First week at the Rocky Mountain Research Station in Rapid City, SD

My first week at work for the Rocky Mountain Research Station (RMRS) in Rapid City, SD for Dr. Jacqueline Ott, a US Forest Service Research Ecologist, was full of new experiences. I got set up with a work station – two monitors and all! I filled out important paperwork, listened to Risk Assessment forms, and slowly got adjusted to using Windows applications and downloading all software for work, which took a bit of time too… The most interesting part was probably starting to learn how to identify plants, specifically grassland plant species.

By the end of the week I had tasks and started to familiarize myself with my mentor’s grassland research. As a Biological Science Technician my job is to help collect field data, organize said field data, and do basic tasks to increase the productivity of our research group. Besides being important habitats, grasslands provide food and space for our nation’s cattle and meat supply. Managing the grasslands is imperative to preserve this chain of food security. I feel fortunate to be a part of this research studying how climate change drivers will impact these ecosystems.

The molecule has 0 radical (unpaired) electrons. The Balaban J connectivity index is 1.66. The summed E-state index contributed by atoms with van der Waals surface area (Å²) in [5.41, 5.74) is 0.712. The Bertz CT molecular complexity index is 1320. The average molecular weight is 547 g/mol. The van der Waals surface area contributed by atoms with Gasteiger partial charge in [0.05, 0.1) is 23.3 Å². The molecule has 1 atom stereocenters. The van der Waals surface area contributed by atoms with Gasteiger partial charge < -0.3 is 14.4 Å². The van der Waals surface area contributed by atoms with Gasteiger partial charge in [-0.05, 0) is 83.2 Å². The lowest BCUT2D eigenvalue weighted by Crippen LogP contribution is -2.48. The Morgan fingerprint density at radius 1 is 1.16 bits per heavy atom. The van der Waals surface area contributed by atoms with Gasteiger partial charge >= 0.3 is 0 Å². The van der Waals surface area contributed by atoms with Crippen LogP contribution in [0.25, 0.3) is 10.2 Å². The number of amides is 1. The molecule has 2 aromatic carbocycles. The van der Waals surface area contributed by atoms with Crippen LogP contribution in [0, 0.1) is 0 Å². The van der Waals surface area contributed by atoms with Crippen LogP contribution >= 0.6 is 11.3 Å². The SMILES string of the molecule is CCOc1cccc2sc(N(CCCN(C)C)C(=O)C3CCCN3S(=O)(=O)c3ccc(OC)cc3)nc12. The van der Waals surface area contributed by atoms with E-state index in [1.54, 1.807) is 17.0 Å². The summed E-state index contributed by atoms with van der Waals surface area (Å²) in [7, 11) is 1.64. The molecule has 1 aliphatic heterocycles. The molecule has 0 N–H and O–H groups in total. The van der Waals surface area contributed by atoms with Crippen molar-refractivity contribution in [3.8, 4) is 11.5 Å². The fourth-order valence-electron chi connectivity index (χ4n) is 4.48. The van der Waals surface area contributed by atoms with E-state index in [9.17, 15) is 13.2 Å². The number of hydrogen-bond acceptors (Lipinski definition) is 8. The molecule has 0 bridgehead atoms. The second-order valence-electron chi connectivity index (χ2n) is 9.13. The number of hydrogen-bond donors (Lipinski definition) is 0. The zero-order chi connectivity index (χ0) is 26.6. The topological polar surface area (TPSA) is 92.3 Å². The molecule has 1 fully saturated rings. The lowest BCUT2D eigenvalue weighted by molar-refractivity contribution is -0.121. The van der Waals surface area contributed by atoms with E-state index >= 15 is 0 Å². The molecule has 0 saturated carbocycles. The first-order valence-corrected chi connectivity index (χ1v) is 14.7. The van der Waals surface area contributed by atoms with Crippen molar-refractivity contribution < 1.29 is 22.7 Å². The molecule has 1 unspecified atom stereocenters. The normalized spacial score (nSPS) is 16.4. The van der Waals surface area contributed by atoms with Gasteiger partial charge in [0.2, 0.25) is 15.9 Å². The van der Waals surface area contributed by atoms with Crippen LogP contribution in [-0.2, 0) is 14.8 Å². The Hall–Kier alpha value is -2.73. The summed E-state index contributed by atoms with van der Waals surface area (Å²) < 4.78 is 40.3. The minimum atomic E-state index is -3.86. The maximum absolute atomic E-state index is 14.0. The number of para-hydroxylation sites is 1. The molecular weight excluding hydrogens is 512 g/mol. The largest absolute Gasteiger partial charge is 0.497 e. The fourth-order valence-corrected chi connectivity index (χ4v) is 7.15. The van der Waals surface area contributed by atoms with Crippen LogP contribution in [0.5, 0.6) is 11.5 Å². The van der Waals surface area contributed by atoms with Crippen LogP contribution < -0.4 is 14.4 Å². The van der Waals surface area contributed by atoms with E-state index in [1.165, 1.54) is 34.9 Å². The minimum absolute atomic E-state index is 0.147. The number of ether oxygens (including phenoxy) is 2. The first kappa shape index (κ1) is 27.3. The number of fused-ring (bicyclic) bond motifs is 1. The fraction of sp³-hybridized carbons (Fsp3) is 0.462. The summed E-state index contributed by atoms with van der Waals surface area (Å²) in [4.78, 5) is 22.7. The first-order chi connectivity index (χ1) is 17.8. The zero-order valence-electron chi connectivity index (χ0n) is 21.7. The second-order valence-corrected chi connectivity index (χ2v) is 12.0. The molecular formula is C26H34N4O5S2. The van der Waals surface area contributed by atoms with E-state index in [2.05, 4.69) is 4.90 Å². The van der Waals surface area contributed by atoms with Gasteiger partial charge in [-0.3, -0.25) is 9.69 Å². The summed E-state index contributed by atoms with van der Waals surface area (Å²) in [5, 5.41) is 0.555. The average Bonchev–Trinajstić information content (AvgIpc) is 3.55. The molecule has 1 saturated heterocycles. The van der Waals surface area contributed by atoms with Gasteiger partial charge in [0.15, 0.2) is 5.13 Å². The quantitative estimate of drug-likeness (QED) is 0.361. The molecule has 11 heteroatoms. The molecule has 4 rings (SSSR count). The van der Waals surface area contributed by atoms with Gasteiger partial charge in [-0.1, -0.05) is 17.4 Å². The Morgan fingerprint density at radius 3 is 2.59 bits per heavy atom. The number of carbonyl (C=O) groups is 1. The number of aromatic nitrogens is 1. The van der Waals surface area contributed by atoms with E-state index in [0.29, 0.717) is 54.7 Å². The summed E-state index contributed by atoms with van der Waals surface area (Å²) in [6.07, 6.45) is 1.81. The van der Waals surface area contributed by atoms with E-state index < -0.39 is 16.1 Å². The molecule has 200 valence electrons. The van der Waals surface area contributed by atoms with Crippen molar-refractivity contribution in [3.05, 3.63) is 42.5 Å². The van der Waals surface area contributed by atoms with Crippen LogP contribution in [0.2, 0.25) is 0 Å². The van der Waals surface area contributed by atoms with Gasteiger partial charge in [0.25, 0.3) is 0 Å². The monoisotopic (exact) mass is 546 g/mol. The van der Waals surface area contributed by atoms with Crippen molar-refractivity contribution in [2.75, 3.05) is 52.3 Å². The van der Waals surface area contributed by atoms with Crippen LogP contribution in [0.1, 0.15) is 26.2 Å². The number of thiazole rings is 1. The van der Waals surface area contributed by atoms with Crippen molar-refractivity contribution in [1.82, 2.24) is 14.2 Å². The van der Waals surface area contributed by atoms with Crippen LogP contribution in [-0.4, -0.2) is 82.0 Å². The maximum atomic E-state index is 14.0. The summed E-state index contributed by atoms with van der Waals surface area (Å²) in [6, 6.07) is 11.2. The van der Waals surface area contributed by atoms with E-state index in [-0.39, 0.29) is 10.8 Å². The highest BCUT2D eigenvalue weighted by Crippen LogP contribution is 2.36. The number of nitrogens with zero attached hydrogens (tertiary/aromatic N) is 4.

The weekend

Devil’s Bathtub Trail. The stream is frozen over.

Over the weekend, I traveled to Spearfish, SD 50 minutes Northwest of Rapid City. Spearfish is near a beautiful part of the Black Hills. I went with my new coworker, Myesa Legendre-Fixx. We met up with her friend Darlene who was finishing her Master’s at Black Hills State University. Darlene was kind enough on a cold, windy day to take us exploring around Spearfish. First, we went to Devil’s Bath Tub which was a short 30-40 minute hike in and out along a stream. Crossing the frozen stream 11 times was really fun! Then we did a quick little climb into 11th hour gorge which was right off Spearfish Canyon Hwy. The waterfall was frozen and majestic.

Waterfall in 11th Hour Gorge off Spearfish Canyon Highway, From left to right: Myesa, Darlene, and Philip.

I also went to the Museum of Geology in Rapid City which surprised me with the displays they had (I had no idea South Dakota was such a center for fossil and rock discovery – but it makes sense now). Below is picture of a T. Rex’s head (left) and the skull and tusks of a Mammoth (right)! These two guys are helping me feel more at home in Rapid City! I’m sure I’ll have lots more to talk about next month.

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